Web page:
Farmer’s will recently lodged worth more than €7.5 million

By Liam Collins

A farmer’s will worth more than €7.5 million was recently lodged in the Probate Office in Dublin.

James Murphy, of The Orchard, Burrin Road, Paupish, Co. Carlow, who died on November 12, 2017, left €7,586,516 in his will.

A number of other farmers’ wills were recently lodged substantiating to sizeable sums.

These include the following:

Leo Mulhare, Kilmoroney, Athy, Co. Kildare, died June 28, 2017, left €1,776,566.

Patrick J. McCarthy, Ballycapple, Cloughjordan, Co. Tipperary, who died on August 3, 2017, left €1,462,095.

Matthew O’Riordan, Lackabawn, Millstreet, Co. Cork who died on September 13, 2015, left €1,400,127 in his will.

Laurence King of Crickstown, Ashbourne, Co. Meath, who died on October 24, 2017, left €1,387,529.

Mary Ann Carey, Ballycon, Mountlucas, Tullamore, Co. Offaly, died on July 22, 2016, left €1,293,885.

Christopher Martin, a retired farmer of Bolagh, Redcross, Co. Wicklow who died on August 12, 2017, left €1,267,351.

Mary Keenan, a farmer/homemaker of Glenview House, Kilcock, Co. Kildare, who died on July 20, 2013, has left €1,149,740 in her will.

Robert Gillespie, Furryhill, Rathmore, Naas, Co. Kildare, who died on July 28, 2016, has left €904,832 in his will.

Richard Edgehill, Coneygarth, Monesterevin, Co. Kildare, who died on June 24, 2017, left €895,720.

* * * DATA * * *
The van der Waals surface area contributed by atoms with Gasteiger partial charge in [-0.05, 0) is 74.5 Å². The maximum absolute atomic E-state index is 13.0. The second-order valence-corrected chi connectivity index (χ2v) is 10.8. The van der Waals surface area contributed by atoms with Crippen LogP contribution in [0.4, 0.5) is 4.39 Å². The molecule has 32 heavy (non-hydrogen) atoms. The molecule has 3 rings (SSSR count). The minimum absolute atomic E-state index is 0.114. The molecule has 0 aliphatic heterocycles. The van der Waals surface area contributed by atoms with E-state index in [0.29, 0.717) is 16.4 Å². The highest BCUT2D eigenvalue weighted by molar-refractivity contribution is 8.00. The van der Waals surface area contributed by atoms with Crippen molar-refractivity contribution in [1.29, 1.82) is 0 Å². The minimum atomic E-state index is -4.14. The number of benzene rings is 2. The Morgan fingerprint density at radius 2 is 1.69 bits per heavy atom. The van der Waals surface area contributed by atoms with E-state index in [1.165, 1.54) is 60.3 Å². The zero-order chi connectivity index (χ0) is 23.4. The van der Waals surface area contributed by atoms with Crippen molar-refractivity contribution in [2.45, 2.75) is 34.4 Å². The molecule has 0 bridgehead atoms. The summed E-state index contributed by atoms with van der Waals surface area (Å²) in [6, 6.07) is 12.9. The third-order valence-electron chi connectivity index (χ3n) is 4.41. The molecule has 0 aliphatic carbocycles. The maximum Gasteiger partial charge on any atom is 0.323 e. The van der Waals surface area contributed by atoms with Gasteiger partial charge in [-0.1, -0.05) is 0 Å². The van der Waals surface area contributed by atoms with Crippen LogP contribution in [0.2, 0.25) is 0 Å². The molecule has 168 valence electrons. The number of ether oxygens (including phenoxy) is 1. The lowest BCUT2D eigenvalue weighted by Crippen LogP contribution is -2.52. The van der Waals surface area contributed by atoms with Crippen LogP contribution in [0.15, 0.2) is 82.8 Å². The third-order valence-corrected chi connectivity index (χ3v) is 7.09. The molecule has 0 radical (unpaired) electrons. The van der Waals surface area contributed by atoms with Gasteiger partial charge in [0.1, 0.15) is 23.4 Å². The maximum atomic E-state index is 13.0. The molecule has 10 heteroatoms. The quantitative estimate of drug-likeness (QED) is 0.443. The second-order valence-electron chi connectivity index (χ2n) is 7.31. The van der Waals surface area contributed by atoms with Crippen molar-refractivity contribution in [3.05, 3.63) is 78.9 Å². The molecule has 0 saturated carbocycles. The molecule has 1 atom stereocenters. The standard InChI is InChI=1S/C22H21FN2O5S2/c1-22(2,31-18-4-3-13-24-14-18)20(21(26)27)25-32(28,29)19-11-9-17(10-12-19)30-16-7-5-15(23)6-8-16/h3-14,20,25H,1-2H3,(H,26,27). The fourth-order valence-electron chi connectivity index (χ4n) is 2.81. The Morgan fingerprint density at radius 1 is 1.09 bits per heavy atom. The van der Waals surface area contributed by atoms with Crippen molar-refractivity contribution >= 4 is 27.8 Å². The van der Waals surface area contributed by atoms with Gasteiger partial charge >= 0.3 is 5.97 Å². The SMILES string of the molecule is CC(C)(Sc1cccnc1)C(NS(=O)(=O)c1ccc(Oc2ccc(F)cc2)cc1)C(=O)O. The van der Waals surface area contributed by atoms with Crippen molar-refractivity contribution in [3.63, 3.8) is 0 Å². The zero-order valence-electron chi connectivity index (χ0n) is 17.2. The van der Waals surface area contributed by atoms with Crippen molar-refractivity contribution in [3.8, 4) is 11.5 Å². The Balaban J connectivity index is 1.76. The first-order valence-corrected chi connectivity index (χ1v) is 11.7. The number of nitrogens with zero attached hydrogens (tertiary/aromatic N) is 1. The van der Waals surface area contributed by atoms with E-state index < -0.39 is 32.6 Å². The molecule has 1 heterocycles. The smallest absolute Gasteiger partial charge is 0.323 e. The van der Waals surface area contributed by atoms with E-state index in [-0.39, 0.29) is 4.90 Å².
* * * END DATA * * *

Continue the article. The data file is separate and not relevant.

Celia Corrigan, Collistown, Kilcloon, Dunboyne, Co. Meath, who died on April 14, 2016, left €876,200.

Thomas Brosnan, of Clonbun, Trim, Co. Meath, who died on June 10, 2002, has left €851,000.

Anthony Carroll, Drumanespic, Bailieborough, Co. Cavan who died on February 28, 2016, left €848,269.

An older will just recently lodged is that of Thomas Casey, a retired farmer of Cush, Clonaslee, Co. Laois, who died on January 25, 1993, leaving €433,300.

Last Will Procedure

When someone dies their property immediately passes into the hands of the executor.

In order for their property to be divided according to their wishes, the executor of their estate must apply to the Probate Office to certify that the will is valid and that all legal, financial and tax matters are in order – so that the executor or administrator can be allowed to get on with the job of distributing the estate.

The estate of the deceased cannot be administered until the grant of probate is received from the Probate Office.

The main functions of the office are: to proof wills; issue grants of probate and administration; preserve probate records for inspection; provide certified copies of probate documents; and to process court applications to the probate judge.

The value of estates may include property, including the family home, and should not be regarded as cash amounts.